Today is Day 12 of my water streak, and that feels great too. I finished Week 3 of Couch to 5K, and I'm optimistic about finishing it - now I just need to find a race to end it with! I may do an on-campus night race with the club I advise ... we will see.

I struggled a lot last weekend with keeping my eating in check - I made the water goals, but definitely snacked way too much, and made food choices inconsistent with my goals. I looked at my offline log for those days and assessed where I need to improve, and I am hoping this weekend will be more successful.

August 10, 2015


Usually, in the blog world, silence is not a good thing. For me, silence almost always means that things have started to take a turn for the worst, I have fallen off track, and I don't want to face all of you with news of another failure.

This is not one of those occasions.

A couple of weeks ago, and after a week of binge eating and feeling completely out of control, I finally met with a therapist. Just as I had anticipated, I started crying within the first 5 to 10 seconds. And I pretty much didn't stop until the hour or so was up.

Sometimes, I don't realize how much I'm carrying until I let go. I told her about my childhood, about developing my issues with binge eating, about losing the weight, about some things in California that I've kept a secret from nearly everyone, about my pregnancy, about my marriage and its collapse. And even though mountains were not moved in the hour, it felt like significant progress just to get these things off of my heart.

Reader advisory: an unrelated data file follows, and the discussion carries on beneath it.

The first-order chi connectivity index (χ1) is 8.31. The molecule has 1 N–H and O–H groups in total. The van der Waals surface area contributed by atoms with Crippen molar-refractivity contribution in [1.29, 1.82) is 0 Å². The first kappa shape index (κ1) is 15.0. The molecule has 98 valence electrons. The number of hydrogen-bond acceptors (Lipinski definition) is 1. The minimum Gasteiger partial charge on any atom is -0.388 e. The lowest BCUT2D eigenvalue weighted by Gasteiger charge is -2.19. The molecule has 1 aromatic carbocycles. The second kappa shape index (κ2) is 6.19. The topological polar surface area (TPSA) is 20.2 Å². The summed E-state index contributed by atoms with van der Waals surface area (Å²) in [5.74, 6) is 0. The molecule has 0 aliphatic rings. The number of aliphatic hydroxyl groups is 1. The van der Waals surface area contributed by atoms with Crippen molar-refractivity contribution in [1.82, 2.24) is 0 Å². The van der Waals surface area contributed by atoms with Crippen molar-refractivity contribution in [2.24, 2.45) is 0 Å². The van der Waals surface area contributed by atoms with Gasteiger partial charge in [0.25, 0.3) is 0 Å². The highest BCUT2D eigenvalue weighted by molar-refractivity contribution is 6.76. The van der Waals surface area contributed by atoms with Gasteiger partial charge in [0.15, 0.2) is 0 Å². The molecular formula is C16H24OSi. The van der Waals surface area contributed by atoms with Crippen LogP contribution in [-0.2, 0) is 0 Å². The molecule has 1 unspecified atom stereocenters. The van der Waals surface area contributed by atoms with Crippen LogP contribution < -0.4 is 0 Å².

We came up with a game plan for me to help get out of my binge eating cycle. My first task is to make sure I drink a gallon of water a day. The first couple of days I struggled with it, but then got into a routine - like everything, work in one area feeds into another. Making sure that I go to the gym helps with getting the water down, and getting the water down helps with keeping my eating under control.

My second task was to step back from the Internet a little bit. Between blogs, MyFitnessPal, Instagram, groups on Facebook … I am constantly surrounded by information about weight loss, exercise, etc. And while most of the time it helps and encourages me, sometimes even seemingly positive things can be triggering. So I have been recording my food and water in a notebook on my counter-top, and making sure to keep track of the numbers that matter the most: streaks of success with no binge eating, meeting my gallon of water goal, and days in the gym.

I had a significant loss last week, and am feeling positive, but at the same time, cautious. This happens to me a lot. I do really well for a couple of weeks, then fall back into bad habits. I am hopeful that the addition of weekly therapy will help with this, mostly with being accountable to someone in real life. It's easy enough to get quiet and hide on here when my eating is off-plan, but I have a standing meeting with the therapist every Friday afternoon, and that motivates me to make the best choices possible whenever I can.

I'm still not perfect, nor do I ever expect to be. I saw the therapist for the first time a few weeks ago and that night, I binged. But I recognized what was happening and wrote down goals for the next day, and didn't punish myself for it. The next day, when the urge to overeat struck again, I reflected on my goals: the day before, I had not met my water goal, so I told myself that if I wanted to overeat, I could, but I had to meet my water goal first. And of course, after I finish the water, the feeling had disappeared and I went to bed that night smiling, proud of the success of one good day.